Case Presentation: A healthy five-year-old girl was admitted from Ophthalmology Clinic for evaluation of bilateral anterior uveitis, fatigue and weight loss. History was notable for a cat scratch to the right eye one month prior which had prompted the referral to Ophthalmology Clinic. Patient also reported fatigue, night sweats, intermittent headache, poor oral intake, and a 4.5-kilogram weight loss over one month. On admission she was febrile to 39 degrees Celsius, heart rate was 80 beats per minute, blood pressure was 119/57 mmHg, respiratory rate was 24 breaths per minute, and she was fully saturated on ambient air. Exam was notable for a fatigued but non-toxic girl with photophobia, and diffuse abdominal tenderness to palpation without hepatosplenomegaly, rebound, or guarding. She had no nuchal rigidity, joint findings, lymphadenopathy, or rash, and a complete neurologic exam was normal. A comprehensive metabolic panel was unremarkable, and a complete blood count revealed a white blood cell count of 11.6 cells/uL, hemoglobin of 11.9 g/dL and platelets of 101 cells/uL. ESR was 53 mm/hr and CRP was 5.19 mg/dL. A chest radiograph and abdominal ultrasound were within normal limits. Repeat formal eye exam on hospital day two revealed new bilateral optic disc edema. A computed tomography scan of the head revealed extensive dural sinus venous thrombosis with vasogenic edema and 3mm midline shift. Subsequent computed tomography scans of the chest and abdomen revealed bilateral subsegmental pulmonary emboli, complete thrombosis of the right and middle hepatic veins and incomplete thrombosis of the portal and renal veins consistent with a diagnosis of thrombotic storm. The patient was transferred emergently to the intensive care unit and anticoagulated with a continuous infusion of intravenous heparin. A multidisciplinary evaluation revealed a normal hypercoagulability work-up including genetic testing and her clinical presentation was not consistent with a known hematologic, auto-immune or auto-inflammatory syndrome. She was transitioned to therapeutic enoxaparin and was initiated on immunomodulatory therapy with prednisone, azathioprine and infliximab for treatment of thrombotic storm with stabilization and of thrombus burden over three weeks.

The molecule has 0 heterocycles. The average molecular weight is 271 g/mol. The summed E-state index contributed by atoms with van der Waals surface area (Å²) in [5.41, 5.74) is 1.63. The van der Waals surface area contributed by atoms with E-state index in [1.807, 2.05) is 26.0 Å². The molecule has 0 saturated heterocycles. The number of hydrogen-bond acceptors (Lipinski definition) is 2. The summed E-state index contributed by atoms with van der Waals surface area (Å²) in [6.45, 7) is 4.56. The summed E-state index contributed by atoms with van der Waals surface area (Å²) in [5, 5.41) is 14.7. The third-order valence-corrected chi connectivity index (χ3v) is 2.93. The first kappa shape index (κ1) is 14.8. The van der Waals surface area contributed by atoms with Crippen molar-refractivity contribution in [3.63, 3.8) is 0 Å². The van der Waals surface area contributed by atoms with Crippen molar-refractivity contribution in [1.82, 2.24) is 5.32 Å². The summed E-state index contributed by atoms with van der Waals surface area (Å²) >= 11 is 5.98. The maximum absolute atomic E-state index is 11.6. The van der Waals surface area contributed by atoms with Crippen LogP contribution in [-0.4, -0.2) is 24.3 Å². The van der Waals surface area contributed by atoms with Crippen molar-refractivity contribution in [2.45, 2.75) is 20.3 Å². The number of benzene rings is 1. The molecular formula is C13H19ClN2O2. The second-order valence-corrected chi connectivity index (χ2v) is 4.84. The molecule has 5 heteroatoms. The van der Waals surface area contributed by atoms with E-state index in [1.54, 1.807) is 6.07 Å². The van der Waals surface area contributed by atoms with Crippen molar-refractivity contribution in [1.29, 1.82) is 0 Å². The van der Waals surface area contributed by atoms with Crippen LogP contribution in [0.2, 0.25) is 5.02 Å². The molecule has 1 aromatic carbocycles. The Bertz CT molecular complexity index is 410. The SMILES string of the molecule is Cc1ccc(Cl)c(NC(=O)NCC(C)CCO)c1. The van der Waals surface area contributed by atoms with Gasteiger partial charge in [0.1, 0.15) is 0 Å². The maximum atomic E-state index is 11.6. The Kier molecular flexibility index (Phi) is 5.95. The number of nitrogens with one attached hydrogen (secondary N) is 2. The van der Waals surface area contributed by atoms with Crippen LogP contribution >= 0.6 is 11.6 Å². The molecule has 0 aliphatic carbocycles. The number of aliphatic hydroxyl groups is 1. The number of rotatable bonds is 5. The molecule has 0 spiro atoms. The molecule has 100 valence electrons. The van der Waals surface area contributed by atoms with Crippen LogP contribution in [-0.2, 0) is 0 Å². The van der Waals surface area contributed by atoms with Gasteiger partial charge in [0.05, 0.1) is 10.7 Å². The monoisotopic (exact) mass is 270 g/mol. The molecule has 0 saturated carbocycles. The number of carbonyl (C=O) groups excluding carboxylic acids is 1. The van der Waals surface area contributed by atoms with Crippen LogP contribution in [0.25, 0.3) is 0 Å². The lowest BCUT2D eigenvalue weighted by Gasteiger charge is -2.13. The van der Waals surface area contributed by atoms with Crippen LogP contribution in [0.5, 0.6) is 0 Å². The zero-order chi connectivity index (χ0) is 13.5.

Discussion: Thrombotic storm is an acute, extreme prothrombotic state characterize by multiple thrombotic events affecting diverse vascular beds over a short period of time (1). The etiology and pathophysiology are unknown, but it is felt to be likely secondary to an aberrant endothelial response to a prothrombotic stimulus. Affected patients are usually younger and present with two or more arterial or venous thromboemboli, often at unusual sites (i.e. cerebral venous sinuses and intraabdominal) (2). Anticoagulation with unfractionated heparin or a direct thrombin inhibitor is the mainstay of treatment and many patients have shown clinical response to immunomodulatory therapies including plasma exchange, corticosteroids, and rituximab.

Conclusions: Thrombotic storm is a rare condition with high morbidity and mortality that should be considered in pediatric patients presenting with unexplained venous thromboembolism. Hospitalists should be familiar with the clinical characteristics of thrombotic storm as the diagnosis requires a high level of clinical suspicion and appropriate diagnostic imaging studies to confirm the diagnosis. Early recognition and initiation of anticoagulation is imperative in improving clinical outcomes for patients.